An alveolar ridge (/Šlˈvi.ələr/; also known as the alveolar margin) is one of the two jaw ridges either on the roof of the mouth between the upper teeth and the hard palate or on the bottom of the mouth behind the lower teeth. The alveolar ridges contain the sockets (alveoli) of the teeth. They can be felt with the tongue in the area right above the top teeth or below the bottom teeth. Its surface is covered with little ridges. Sounds made with the tongue touching the alveolar ridge while speaking are called alveolar consonants. Examples of alveolar consonants in English are, for instance, [t], [d], [s], [z], [n], [l] like in the words tight, dawn, silly, zoo, nasty and lurid. There are exceptions to this however, such as speakers of the New York Accent who pronounce [t] and [d] at the back of their teeth. When pronouncing these sounds the tongue touches ([t], [d], [n]), or nearly touches ([s], [z]) the upper alveolar ridge which can also be referred to as gum ridge. In many other languages, consonants transcribed with these letters are articulated slightly differently, and are often described as dental consonants. In many languages consonants are articulated with the tongue touching or close to the upper alveolar ridge. The former are called alveolar plosives, and the latter alveolar fricatives.

 
salamander
1079598.  Wed Jun 11, 2014 11:10 pm Reply with quote

Random language info
1There are a lot of seemingly accidentall similarities between japanese and maori:
MaoriPuku=stomach,japanese Manpuku=full belly Maori kai=food
japanese kai=shell or to Buy
But it isnt really a coincidence bcause the origin of both peoples goes back to tawan
2a lot of languages use reduplication for emphasis JAapanese "pikapika"sparkling Egytian DjedDjed "eternal"
3The reason that we say you are..is that you is not a singular or plural,its a dual and goes back to the roman emperors who at times ruled as two people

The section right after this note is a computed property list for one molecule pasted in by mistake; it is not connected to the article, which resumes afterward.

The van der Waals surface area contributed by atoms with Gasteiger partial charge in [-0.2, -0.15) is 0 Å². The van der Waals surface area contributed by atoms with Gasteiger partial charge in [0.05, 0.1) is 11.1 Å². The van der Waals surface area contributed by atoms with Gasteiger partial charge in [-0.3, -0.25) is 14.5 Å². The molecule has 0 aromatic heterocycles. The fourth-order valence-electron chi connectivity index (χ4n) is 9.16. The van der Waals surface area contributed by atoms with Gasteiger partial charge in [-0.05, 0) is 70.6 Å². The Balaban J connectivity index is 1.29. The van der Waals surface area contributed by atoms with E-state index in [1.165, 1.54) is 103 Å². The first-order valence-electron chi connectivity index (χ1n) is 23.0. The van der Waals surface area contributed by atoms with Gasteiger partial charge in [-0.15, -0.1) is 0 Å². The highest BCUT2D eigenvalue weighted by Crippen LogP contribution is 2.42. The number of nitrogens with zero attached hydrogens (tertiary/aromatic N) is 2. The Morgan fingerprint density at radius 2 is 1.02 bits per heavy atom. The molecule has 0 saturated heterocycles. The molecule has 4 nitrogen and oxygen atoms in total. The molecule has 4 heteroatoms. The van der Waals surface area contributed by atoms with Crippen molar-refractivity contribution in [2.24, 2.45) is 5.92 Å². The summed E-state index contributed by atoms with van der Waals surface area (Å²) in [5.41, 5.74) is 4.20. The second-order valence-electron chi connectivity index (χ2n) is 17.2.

salamander
1079599.  Wed Jun 11, 2014 11:13 pm Reply with quote

A pidgin dialect is one used for busines ;pidgin is pidgin for business

 
Awitt
1079600.  Thu Jun 12, 2014 12:57 am Reply with quote

My dad knew a man who'd lived/travelled around the islands where 'pidgin' languages are common, and a description for sardines in a can was 'no swim fish.'

 
CharliesDragon
1079604.  Thu Jun 12, 2014 1:39 am Reply with quote

Pikachu just really likes sparkly stuff? Well, that made him/her/it less cool...

 
julesies
1079723.  Thu Jun 12, 2014 11:03 pm Reply with quote

salamander wrote:
1There are a lot of seemingly accidentall similarities between japanese and maori:
MaoriPuku=stomach,japanese Manpuku=full belly Maori kai=food
japanese kai=shell or to Buy
But it isnt really a coincidence bcause the origin of both peoples goes back to tawan

Do you have a source for this? Maori is a Polynesian language, while Japanese is Japonic. I can't comment on Maori, but in Japanese the puku in manpuku comes from fuku () which means abdomen or belly. The Japanese way of pronouncing this character (its kun-yomi) is actually hara. The fuku comes from the transliteration of the Chinese pronunciation of this character. The second example, kai, is the Japanese pronunciation so it could have originally been a loanword from Maori or to Maori.

salamander wrote:
3The reason that we say you are..is that you is not a singular or plural,its a dual and goes back to the roman emperors who at times ruled as two people

Do you have a source for this, too?

 
salamander
1079726.  Fri Jun 13, 2014 2:21 am Reply with quote